Reconceptualising ‘Report to Court’ Trajectories

A Qualitative Study of Police Responses to Domestic Abuse.

This collaborative project between Durham University, Cumbria Constabulary and Northumbria Police sought to conceptualise and contextualise police responses to domestic abuse by tracking progression of cases in two forces from the point of first service contact through to charge decision stages.

For further reports from PhD thesis funded by N8 PRP, please see PhD Studentships.

Full Report


The research was conducted across Cumbria and Northumbria Constabularies and tracked the progression of domestic abuse cases from the point of first service contact, through to the initial response, investigation and charge decision stages. This study was conducted with a view to contextualise and conceptualise police responses to domestic abuse – to inform future research involving police data, as well as policy and practice.

Key findings

When examined on force IMS, some of the selected domestic abuse cases presented as involving relatively mechanistic, straightforward trajectories, which parallels with the depiction of case progression in other report-to-court studies. However, during the interviews, when officers were able to reflect on the circumstances and their professional engagement with particular cases, the complexity and ‘messiness’ of case trajectories were emphasised. Three themes were identified that are explored in more depth in the report. Further information is available in the case study and presentation linked above.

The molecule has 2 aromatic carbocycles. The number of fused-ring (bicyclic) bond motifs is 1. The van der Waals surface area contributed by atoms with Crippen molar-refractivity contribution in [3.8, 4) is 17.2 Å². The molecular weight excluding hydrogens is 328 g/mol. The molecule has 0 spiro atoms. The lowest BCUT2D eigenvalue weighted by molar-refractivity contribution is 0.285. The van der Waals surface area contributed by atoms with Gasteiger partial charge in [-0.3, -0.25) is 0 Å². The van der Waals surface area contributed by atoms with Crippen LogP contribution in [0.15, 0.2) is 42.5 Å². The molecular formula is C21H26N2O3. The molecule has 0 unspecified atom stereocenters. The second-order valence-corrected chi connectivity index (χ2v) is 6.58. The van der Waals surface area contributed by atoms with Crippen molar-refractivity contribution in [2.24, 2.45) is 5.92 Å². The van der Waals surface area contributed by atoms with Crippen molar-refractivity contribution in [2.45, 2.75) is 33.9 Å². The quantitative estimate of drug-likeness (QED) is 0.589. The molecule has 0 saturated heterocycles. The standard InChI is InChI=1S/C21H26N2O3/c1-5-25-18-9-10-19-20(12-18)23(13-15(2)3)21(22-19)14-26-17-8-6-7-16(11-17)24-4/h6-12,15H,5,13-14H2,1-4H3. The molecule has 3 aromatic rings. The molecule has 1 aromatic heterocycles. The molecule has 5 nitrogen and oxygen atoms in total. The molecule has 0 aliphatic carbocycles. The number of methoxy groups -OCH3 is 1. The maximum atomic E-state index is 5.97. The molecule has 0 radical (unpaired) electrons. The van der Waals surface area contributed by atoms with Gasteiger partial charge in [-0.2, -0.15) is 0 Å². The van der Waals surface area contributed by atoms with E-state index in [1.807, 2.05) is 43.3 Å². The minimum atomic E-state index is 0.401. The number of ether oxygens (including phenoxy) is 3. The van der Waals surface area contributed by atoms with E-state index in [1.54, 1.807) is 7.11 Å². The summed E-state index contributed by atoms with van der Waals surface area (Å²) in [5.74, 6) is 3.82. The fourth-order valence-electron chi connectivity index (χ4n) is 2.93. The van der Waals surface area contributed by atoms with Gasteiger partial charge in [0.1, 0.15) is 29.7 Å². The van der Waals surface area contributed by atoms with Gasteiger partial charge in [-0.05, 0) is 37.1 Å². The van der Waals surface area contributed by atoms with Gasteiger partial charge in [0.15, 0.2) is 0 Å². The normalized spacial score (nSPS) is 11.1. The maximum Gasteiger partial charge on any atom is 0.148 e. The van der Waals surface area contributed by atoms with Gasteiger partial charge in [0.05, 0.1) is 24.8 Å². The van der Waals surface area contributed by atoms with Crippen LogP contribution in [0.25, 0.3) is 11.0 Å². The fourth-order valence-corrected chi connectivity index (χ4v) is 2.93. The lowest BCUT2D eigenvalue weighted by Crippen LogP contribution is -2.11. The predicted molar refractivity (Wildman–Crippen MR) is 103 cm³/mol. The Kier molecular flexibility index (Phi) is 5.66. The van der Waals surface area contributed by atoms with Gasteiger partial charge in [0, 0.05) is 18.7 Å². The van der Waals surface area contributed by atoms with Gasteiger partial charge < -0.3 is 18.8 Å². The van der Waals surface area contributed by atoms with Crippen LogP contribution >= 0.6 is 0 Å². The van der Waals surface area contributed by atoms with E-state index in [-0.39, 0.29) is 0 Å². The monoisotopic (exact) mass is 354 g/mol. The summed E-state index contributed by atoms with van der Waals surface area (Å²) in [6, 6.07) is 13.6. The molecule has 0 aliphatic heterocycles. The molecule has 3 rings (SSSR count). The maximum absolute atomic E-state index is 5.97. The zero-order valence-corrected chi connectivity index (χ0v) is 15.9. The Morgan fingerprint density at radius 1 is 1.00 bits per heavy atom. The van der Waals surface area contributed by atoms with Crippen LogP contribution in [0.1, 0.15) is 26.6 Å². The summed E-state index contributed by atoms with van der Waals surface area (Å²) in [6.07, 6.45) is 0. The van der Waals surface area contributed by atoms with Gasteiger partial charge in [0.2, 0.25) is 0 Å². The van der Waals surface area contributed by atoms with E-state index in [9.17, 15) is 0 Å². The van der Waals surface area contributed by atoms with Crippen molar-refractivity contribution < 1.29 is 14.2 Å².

Domestic abuse cases don’t always enter the system ‘at the start’
Many officers described how prior engagement with the victim or suspect, either personally or organisationally, informed aspects of their response.

Domestic abuse cases ‘evolve’ as they progress through the police system
Officers described how the nature of a report can change dramatically from the first point of contact, through to when officers take a first account or statement, and more information becomes available.

Broader policing contexts shape police responses, and case progression 
Examples of this theme are discussed across three different categories: the circumstances of engagement, positive action, and investigation strategies.


Research was undertaken by Dr Kelly Johnson and Professor Nicole Westmarland, Durham University.